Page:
America's best-known banker thinks the U.S. economy is set to take off as the letter to shareholders that widespread vaccinations, coupled with more government spending and business reopenings, could propel the recovery for several years.abates. JPMorgan Chase CEO Jamie Dimon predicts in his annual
"[W]ith excess savings, new stimulus savings, huge deficit spending, more [quantitative easing by the Federal Reserve], a new potential infrastructure bill, a successful vaccine and euphoria around the end of the pandemic, the U.S. economy will likely boom. This boom could easily run into 2023 because all the spending could extend well into 2023," Dimon wrote in the letter released Wednesday.
Consumers are likely to lead the American resurgence, according to Dimon. An infusion of government cash in the form of unemployment benefits and economic relief payments helped boost the personal savings rate to levels not seen since the 1970s, according to U.S. Commerce Department data. Even before the most recent round of stimulus checks went out, Americans had about $2 trillion saved up, Dimon estimated.
Once vaccines are widespread and more businesses reopen, a large chunk of those savings are likely to be spent on consumer goods and experiences outside the home, which should lead to yet more growth, experts agree. Economists at the Federal Reserve expect U.S. economic growth to reach 6.5% this year, which would be the fastest rate of expansion since 1984.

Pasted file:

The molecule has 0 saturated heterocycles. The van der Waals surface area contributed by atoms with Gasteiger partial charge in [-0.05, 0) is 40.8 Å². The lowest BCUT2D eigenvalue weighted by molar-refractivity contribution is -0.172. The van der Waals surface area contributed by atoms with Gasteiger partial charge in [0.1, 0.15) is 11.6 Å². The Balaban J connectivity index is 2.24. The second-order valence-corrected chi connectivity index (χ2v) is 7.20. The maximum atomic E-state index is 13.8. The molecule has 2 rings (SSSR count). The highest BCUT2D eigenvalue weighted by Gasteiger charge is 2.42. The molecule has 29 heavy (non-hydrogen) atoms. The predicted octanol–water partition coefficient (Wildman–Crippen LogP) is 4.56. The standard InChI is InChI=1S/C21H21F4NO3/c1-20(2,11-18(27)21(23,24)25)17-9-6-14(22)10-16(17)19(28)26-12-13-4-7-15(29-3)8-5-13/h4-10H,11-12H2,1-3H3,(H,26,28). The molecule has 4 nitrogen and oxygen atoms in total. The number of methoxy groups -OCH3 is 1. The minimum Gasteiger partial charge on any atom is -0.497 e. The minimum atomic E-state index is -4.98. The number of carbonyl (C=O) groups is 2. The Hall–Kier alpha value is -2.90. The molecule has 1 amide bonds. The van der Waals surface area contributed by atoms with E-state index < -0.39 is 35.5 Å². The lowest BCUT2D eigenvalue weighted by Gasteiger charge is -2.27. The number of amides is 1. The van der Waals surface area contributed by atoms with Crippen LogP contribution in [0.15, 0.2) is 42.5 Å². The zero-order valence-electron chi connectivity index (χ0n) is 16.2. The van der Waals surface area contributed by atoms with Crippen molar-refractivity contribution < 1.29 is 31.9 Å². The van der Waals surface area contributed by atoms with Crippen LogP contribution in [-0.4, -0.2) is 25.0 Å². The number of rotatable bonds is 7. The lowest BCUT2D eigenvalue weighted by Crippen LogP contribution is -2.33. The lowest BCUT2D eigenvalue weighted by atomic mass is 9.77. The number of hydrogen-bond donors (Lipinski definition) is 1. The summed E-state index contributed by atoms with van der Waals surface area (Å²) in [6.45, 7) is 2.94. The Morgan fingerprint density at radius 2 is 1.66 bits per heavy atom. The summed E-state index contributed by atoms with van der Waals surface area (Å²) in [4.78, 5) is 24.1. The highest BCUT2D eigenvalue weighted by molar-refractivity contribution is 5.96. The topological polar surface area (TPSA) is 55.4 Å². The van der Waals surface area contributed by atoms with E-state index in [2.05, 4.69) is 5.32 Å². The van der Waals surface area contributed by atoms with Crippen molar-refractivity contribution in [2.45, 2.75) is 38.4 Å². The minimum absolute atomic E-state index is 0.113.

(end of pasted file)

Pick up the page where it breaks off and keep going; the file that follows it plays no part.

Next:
That burst of economic activity could last several years if recent federal spending proposals become law, such asthe nation's airports, railways and roads, Dimon noted.
Tax the rich
The CEO of the country's largest bank also expressed support for increased taxes on the wealthy for priorities such as infrastructure and education spending.
"If the wealthy paid more in taxes and the money was put to good use, they would be the main beneficiaries of a stronger economy," said Dimon, whose net worth is estimated at $1.8 billion.
Dimon called for a range of policies to make it easier for people to get and keep work, including expanding child care options, opening jobs to formerly incarcerated people and eliminating college-degree requirements for jobs thatin their hiring process.
He also called for an increase in the federal minimum wage, noting that a family of four would need to make about $68,000 a year on average to reach a "living wage" level.
"With two adults working full time, each would need to earn $16.50 an hour to reach that level," Dimon wrote.